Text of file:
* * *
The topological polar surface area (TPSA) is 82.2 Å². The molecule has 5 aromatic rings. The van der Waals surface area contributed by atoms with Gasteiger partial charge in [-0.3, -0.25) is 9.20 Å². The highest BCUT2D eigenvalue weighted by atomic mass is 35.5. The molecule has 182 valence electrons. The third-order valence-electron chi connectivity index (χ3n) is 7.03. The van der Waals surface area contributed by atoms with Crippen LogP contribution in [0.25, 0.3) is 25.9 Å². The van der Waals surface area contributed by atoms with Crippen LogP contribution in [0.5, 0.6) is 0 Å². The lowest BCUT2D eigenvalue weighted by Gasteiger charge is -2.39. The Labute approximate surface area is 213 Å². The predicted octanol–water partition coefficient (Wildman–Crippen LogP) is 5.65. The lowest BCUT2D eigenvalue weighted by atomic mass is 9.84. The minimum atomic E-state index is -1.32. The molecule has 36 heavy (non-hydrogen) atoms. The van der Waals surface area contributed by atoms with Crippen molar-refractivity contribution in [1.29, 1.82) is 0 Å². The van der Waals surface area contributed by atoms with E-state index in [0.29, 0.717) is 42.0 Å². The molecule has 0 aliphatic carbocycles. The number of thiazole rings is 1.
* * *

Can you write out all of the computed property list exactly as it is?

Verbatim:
The topological polar surface area (TPSA) is 82.2 Å². The molecule has 5 aromatic rings. The van der Waals surface area contributed by atoms with Gasteiger partial charge in [-0.3, -0.25) is 9.20 Å². The highest BCUT2D eigenvalue weighted by atomic mass is 35.5. The molecule has 182 valence electrons. The third-order valence-electron chi connectivity index (χ3n) is 7.03. The van der Waals surface area contributed by atoms with Crippen LogP contribution in [0.25, 0.3) is 25.9 Å². The van der Waals surface area contributed by atoms with Crippen LogP contribution in [0.5, 0.6) is 0 Å². The lowest BCUT2D eigenvalue weighted by Gasteiger charge is -2.39. The Labute approximate surface area is 213 Å². The predicted octanol–water partition coefficient (Wildman–Crippen LogP) is 5.65. The lowest BCUT2D eigenvalue weighted by atomic mass is 9.84. The minimum atomic E-state index is -1.32. The molecule has 36 heavy (non-hydrogen) atoms. The van der Waals surface area contributed by atoms with Crippen molar-refractivity contribution in [1.29, 1.82) is 0 Å². The van der Waals surface area contributed by atoms with E-state index in [0.29, 0.717) is 42.0 Å². The molecule has 0 aliphatic carbocycles. The number of thiazole rings is 1.